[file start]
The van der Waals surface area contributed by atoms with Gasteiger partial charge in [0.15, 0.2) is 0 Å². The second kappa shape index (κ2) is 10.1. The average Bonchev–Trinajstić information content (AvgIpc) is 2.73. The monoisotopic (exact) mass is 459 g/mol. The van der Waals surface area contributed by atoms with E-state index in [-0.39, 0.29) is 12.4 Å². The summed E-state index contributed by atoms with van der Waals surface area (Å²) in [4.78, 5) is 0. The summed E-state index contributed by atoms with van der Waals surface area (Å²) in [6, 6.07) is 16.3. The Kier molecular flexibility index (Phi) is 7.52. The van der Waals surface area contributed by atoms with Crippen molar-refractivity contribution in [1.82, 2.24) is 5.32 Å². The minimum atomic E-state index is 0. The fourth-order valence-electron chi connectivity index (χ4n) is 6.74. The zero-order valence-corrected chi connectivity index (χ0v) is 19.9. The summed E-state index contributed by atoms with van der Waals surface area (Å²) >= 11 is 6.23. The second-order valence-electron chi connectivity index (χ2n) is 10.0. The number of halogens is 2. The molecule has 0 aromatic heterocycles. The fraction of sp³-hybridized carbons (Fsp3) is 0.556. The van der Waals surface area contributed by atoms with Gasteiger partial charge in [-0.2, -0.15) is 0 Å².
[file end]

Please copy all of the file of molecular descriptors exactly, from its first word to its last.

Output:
The van der Waals surface area contributed by atoms with Gasteiger partial charge in [0.15, 0.2) is 0 Å². The second kappa shape index (κ2) is 10.1. The average Bonchev–Trinajstić information content (AvgIpc) is 2.73. The monoisotopic (exact) mass is 459 g/mol. The van der Waals surface area contributed by atoms with E-state index in [-0.39, 0.29) is 12.4 Å². The summed E-state index contributed by atoms with van der Waals surface area (Å²) in [4.78, 5) is 0. The summed E-state index contributed by atoms with van der Waals surface area (Å²) in [6, 6.07) is 16.3. The Kier molecular flexibility index (Phi) is 7.52. The van der Waals surface area contributed by atoms with Crippen molar-refractivity contribution in [1.82, 2.24) is 5.32 Å². The minimum atomic E-state index is 0. The fourth-order valence-electron chi connectivity index (χ4n) is 6.74. The zero-order valence-corrected chi connectivity index (χ0v) is 19.9. The summed E-state index contributed by atoms with van der Waals surface area (Å²) >= 11 is 6.23. The second-order valence-electron chi connectivity index (χ2n) is 10.0. The number of halogens is 2. The molecule has 0 aromatic heterocycles. The fraction of sp³-hybridized carbons (Fsp3) is 0.556. The van der Waals surface area contributed by atoms with Gasteiger partial charge in [-0.2, -0.15) is 0 Å².